A pensive and whimsical work that Twain would applaud.

THE PURLOINING OF PRINCE OLEOMARGARINE

This recently discovered Twain fairy tale finds life as a picture book.

Completing a story penned by arguably America’s greatest author is no easy feat, but the Caldecott-winning author-illustrator (and husband-wife) team proves more than equal to the task, transforming Twain’s jotted notes in an 1879 journal entry about a story told to his daughters into a beautifully illustrated fable that showcases the exemplary talents of all three artists. The tale follows the adventures of Johnny, a kindhearted African-American child being raised by his cruel grandfather. Forced to sell his only friend—a pet chicken—Johnny, rather like Jack before him, instead acquires seeds, the flowers from which enable him to converse with animals. When Prince Oleomargarine—the kingdom’s heir—is kidnapped, Johnny and his animal friends mount a rescue. Interwoven through the fairy tale is a series of author’s notes detailing a fictitious meeting between Twain and the author, from which this story emerges. Twain’s presence in the narrative allows Philip Stead to both acknowledge his literary debt and retain the freedom to make the tale his own. He is aided by Erin Stead’s sublime print illustrations, which demonstrate her masterful ability to create physical presence and characters’ emotions as well as landscapes; the muted greens, soft blues, and light pinkish-brown hues of her double-page spreads set a magical tone for a world that mirrors, but is not quite, our own.

A pensive and whimsical work that Twain would applaud. (Picture book. 8-adult)

Pub Date: Sept. 26, 2017

ISBN: 978-0-553-52322-5

Page Count: 160

Publisher: Random House

Review Posted Online: July 2, 2017

Kirkus Reviews Issue: July 15, 2017

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Dizzyingly silly.

CAPTAIN UNDERPANTS AND THE TYRANNICAL RETALIATION OF THE TURBO TOILET 2000

From the Captain Underpants series , Vol. 11

The famous superhero returns to fight another villain with all the trademark wit and humor the series is known for.

Despite the title, Captain Underpants is bizarrely absent from most of this adventure. His school-age companions, George and Harold, maintain most of the spotlight. The creative chums fool around with time travel and several wacky inventions before coming upon the evil Turbo Toilet 2000, making its return for vengeance after sitting out a few of the previous books. When the good Captain shows up to save the day, he brings with him dynamic action and wordplay that meet the series’ standards. The Captain Underpants saga maintains its charm even into this, the 11th volume. The epic is filled to the brim with sight gags, toilet humor, flip-o-ramas and anarchic glee. Holding all this nonsense together is the author’s good-natured sense of harmless fun. The humor is never gross or over-the-top, just loud and innocuous. Adults may roll their eyes here and there, but youngsters will eat this up just as quickly as they devoured every other Underpants episode.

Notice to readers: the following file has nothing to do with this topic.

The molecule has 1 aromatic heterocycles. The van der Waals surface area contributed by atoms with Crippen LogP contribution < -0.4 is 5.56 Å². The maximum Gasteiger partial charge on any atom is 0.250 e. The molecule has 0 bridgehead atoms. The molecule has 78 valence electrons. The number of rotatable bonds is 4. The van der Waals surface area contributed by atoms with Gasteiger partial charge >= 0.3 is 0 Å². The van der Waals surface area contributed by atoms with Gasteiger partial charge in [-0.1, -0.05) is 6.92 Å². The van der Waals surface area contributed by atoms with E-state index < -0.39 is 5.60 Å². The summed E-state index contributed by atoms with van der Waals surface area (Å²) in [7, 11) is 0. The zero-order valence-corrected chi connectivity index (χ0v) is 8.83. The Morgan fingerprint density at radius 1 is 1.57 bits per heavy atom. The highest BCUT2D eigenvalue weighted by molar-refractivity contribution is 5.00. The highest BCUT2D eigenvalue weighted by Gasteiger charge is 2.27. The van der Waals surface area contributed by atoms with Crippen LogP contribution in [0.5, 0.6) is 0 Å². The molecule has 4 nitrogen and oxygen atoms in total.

Dizzyingly silly. (Humor. 8-10)

Pub Date: Aug. 26, 2014

ISBN: 978-0-545-50490-4

Page Count: 224

Publisher: Scholastic

Review Posted Online: June 4, 2014

Kirkus Reviews Issue: June 15, 2014

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Is this the end? Well, no…the series will stagger on through at least one more scheduled sequel.

CAPTAIN UNDERPANTS AND THE TERRIFYING RETURN OF TIPPY TINKLETROUSERS

From the Captain Underpants series , Vol. 9

Sure signs that the creative wells are running dry at last, the Captain’s ninth, overstuffed outing both recycles a villain (see Book 4) and offers trendy anti-bullying wish fulfillment.

Not that there aren’t pranks and envelope-pushing quips aplenty. To start, in an alternate ending to the previous episode, Principal Krupp ends up in prison (“…a lot like being a student at Jerome Horwitz Elementary School, except that the prison had better funding”). There, he witnesses fellow inmate Tippy Tinkletrousers (aka Professor Poopypants) escape in a giant Robo-Suit (later reduced to time-traveling trousers). The villain sets off after George and Harold, who are in juvie (“not much different from our old school…except that they have library books here.”). Cut to five years previous, in a prequel to the whole series. George and Harold link up in kindergarten to reduce a quartet of vicious bullies to giggling insanity with a relentless series of pranks involving shaving cream, spiders, effeminate spoof text messages and friendship bracelets. Pilkey tucks both topical jokes and bathroom humor into the cartoon art, and ups the narrative’s lexical ante with terms like “pharmaceuticals” and “theatrical flair.” Unfortunately, the bullies’ sad fates force Krupp to resign, so he’s not around to save the Earth from being destroyed later on by Talking Toilets and other invaders…

Is this the end? Well, no…the series will stagger on through at least one more scheduled sequel. (Fantasy. 10-12)

Pub Date: Aug. 28, 2012

ISBN: 978-0-545-17534-0

Page Count: 304

Publisher: Scholastic

Review Posted Online: June 20, 2012

Kirkus Reviews Issue: July 15, 2012

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